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How To Train By Pace Zones—But What Does That Mean?

Check out these simple explanations of when to use which and how they should intersect.

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Unless you’ve taken a running hiatus, you’ve noticed that it’s summertime, it’s hot, and running is lot tougher right now at a given pace! If you’ve set your running heart rate and pace zones in the past then read on. If not, visit Joe Friel’s Lactic Threshold Heart Rate primer and make sure you’re using accurate zones as a starting point.

Pace is considered the gold standard of run effort measurement because it is truly objective. Heart rate is a subjective measure of what’s happening. Using these metrics together can give you the best bang for your buck. Shouldn’t pace and heart rate zones track together? Most of the time and certainly during races, but not always.

Below, let’s review a few times where you would want to differentiate between pace and heart rate as drivers.

The Easy Run

On a hot summer’s day your pace may very well be zone 2 while your heart rate is zone 3 and beyond. This is a situation where I advise my athletes to look at heart rate as the primary driver. If you are constantly running at a high heart rate to hit an arbitrary pace on easy days, then you’ll be too worn out to hit your quality workouts.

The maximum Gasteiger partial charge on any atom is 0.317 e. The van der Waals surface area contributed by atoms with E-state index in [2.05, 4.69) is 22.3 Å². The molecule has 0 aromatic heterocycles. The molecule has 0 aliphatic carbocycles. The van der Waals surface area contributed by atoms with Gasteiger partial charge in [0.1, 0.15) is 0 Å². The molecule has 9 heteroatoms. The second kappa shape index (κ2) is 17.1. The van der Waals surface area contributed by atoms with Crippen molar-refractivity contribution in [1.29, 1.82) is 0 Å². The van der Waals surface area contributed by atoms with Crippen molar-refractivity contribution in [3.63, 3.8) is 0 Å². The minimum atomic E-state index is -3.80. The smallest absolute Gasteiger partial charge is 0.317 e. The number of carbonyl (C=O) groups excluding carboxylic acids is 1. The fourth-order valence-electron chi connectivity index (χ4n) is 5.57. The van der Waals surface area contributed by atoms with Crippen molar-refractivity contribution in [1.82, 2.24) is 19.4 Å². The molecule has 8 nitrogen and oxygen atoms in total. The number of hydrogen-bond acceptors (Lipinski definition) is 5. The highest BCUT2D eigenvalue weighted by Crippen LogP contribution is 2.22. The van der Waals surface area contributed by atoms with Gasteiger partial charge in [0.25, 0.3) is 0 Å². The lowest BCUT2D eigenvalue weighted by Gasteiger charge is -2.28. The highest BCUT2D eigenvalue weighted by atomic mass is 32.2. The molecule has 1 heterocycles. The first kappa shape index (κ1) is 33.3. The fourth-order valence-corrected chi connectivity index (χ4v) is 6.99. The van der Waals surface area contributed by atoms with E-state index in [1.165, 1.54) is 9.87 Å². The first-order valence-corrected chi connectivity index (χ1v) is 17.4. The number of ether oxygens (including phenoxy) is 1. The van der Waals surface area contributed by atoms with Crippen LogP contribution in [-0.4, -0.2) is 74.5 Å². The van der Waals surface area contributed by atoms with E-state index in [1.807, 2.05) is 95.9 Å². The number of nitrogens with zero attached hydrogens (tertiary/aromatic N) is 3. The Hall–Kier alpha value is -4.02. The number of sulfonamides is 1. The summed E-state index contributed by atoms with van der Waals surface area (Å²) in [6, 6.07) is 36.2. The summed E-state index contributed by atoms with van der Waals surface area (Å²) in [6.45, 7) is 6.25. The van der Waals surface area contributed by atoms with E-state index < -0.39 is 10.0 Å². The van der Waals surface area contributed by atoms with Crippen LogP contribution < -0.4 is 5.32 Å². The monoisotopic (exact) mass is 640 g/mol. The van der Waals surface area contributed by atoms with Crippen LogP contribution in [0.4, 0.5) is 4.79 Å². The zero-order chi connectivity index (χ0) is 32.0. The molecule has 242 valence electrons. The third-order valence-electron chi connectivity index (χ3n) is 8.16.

Summer Easy Run Tip: The idea of an easy day is that it’s truly easy, so don’t get caught up in worrying about what your easy pace was during the cooler months!

The Track

Besides the treadmill, the track is the closest we have to all factors being equal—it’s flat and it’s a standard length. This is why it’s the preferred place to run set distance intervals with pace as a primary driver.

Summer Track Tip: Start early. Start earlier than the time that just popped into your head. If the goal is to hit the pace then you want to make it as easy for yourself as possible which means running in the coolest part of the day, early AM or late PM.

The Long Run

If you’re half or full marathon training, your key long runs will likely include some miles at race pace. For these runs, consider using a mix of heart rate and pace to execute your long run. For instance, if you are targeting a 13-mile long run with the last three miles at race pace, run the first ten by heart rate (i.e. at an easy pace). That way when it’s time to ramp it up, you won’t already be exhausted from arbitrarily trying to hit a pace in the beginning.

Summer Long Run Tip: Frame your entire run around executing your race pace miles. For example, run the warmup section very easy and hydrate and fuel like a champ. Oh, did we mention the value of starting early?